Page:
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Title: Integration of liquid crystals with redox electrolytes in dye-sensitised solar cells
Author: Bin Kamarudin, Muhammad Akmal
ISNI:       0000 0004 7226 0303
Awarding Body: University of Cambridge
Current Institution: University of Cambridge
Date of Award: 2018
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This thesis examines the electro-optic, electric and electrochemical properties of liquid crystal (LC) materials in self-assembly systems, that is, liquid crystal-polymer electrolyte composites (LC-PEs), LC binary mixtures, and their potential application in dye-sensitised solar cells (DSSCs). The birefringence of LCs causes light modulation, which can be controlled by an applied voltage and electric field. In particular, the LCs are used as one of the components for the electrolyte redox couple which is responsible for charge transfer mechanism in DSSCs. In this work, LC-PEs were developed by dissolving LCs in polymer electrolytes; using a homologous series of cyanobiphenyls in a range of concentrations, alkyl chain lengths and dielectric permittivities. We found that doping the polymer electrolyte with 15% 4'-cyano-4'-pentylbiphenyl (5CB) improved ionic conductivity by up to 13 % compared to pure polymer electrolyte. Materials with positive dielectric permittivity and shorter alkyl chain length have been identified to be compatible with iodide/triiodide (I^-/I_3^-)-based polymer electrolytes. In DSSCs, 15% 5CB and 15% E7 LC-PEs exhibited the best efficiencies of 3.6 % and 4.0 %, respectively. In addition to LC-PEs, the self-assembly properties of smectic phase LCs were also utilised as templates for controlling the polymer structure in polymer electrolytes. A porous polymer network was prepared using various techniques including self-assembly, by applying an electric field and using a polyimide (PI) alignment layer. We found that the electrochemical and photovoltaic properties of these materials strongly correlated to the morphology/structure with the self-assembled structure, thus showing the best photovoltaic performance (5.9 %) even when compared with a reference solar cell (4.97 %). Finally, this thesis explores the interaction of LCs with graphene (Gr) in DSSC device architectures. Gr-based DSSCs were fabricated using different processing conditions, with the result being that Gr improved the performance of the DSSCs. The highest efficiency obtained was 5.48 % compared to the 4.86 % of a reference DSSC. The incorporation of LC-PEs in Gr-based DSSCs improved the performance of DSSCs was observed in devices with low concentrations of LCs due to the Gr inducing planar alignment of LCs. These results suggest a new strategy to improve DSSC efficiency by incorporating LC materials in the polymer electrolyte component. Even though these LCs are highly insulating, their self-assembly and dielectric polarisability help enhance ionic conductivity and optical scattering when doped into polymer electrolytes. This work can be extended in a fundamental way to elucidate the ionic conduction mechanism of LC-based electrolyte systems. Furthermore, it would be interesting if the benefits of using LC-PEs and smectic-templated polymer electrolytes (Sm-Pes) can be translated further in commercial electrochemical energy conversion systems.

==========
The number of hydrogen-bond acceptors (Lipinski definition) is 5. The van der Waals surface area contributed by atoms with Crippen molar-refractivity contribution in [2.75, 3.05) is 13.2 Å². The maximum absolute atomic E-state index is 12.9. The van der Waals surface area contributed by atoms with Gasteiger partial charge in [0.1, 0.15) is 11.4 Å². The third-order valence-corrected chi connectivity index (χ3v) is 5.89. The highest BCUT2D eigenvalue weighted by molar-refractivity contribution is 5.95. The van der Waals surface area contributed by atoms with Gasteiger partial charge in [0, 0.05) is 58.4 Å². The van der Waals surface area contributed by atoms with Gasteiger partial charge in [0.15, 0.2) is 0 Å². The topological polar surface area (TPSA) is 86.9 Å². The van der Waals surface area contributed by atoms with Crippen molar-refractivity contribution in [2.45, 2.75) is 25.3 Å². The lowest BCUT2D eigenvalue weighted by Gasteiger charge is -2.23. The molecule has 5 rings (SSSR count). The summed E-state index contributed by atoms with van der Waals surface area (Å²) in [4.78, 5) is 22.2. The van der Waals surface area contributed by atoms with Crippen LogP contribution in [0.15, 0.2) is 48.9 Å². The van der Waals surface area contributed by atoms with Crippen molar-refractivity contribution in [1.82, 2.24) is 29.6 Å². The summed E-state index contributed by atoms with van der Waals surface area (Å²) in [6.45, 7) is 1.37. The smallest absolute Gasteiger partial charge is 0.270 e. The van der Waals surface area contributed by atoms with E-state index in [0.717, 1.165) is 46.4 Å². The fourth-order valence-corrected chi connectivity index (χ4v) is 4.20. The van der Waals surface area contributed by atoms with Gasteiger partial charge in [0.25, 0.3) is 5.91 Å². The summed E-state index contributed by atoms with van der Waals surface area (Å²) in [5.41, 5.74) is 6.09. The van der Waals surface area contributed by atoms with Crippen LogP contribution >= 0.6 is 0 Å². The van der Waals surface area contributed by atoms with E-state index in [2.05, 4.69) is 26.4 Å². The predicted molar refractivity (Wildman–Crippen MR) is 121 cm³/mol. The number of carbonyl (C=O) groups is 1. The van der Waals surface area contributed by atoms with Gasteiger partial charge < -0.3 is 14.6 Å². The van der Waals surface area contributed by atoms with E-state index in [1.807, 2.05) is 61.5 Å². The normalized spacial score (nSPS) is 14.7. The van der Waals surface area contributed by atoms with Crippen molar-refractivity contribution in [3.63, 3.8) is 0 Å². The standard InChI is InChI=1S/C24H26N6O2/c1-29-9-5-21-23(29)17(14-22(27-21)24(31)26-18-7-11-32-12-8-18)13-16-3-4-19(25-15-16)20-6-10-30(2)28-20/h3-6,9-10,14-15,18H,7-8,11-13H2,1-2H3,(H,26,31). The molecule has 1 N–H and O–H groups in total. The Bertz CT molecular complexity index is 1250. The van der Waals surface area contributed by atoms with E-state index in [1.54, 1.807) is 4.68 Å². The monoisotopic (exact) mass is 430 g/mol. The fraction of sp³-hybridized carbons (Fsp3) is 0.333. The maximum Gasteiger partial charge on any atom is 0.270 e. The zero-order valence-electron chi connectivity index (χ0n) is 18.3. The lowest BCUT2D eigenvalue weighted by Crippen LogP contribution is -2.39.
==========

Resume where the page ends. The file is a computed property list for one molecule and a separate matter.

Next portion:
Supervisor: Wilkinson, Timothy Sponsor: Not available
Qualification Name: Thesis (Ph.D.) Qualification Level: Doctoral
Keywords: Liquid Crystals ; Dye-sensitised Solar Cells ; Self-assembled soft matter ; Graphene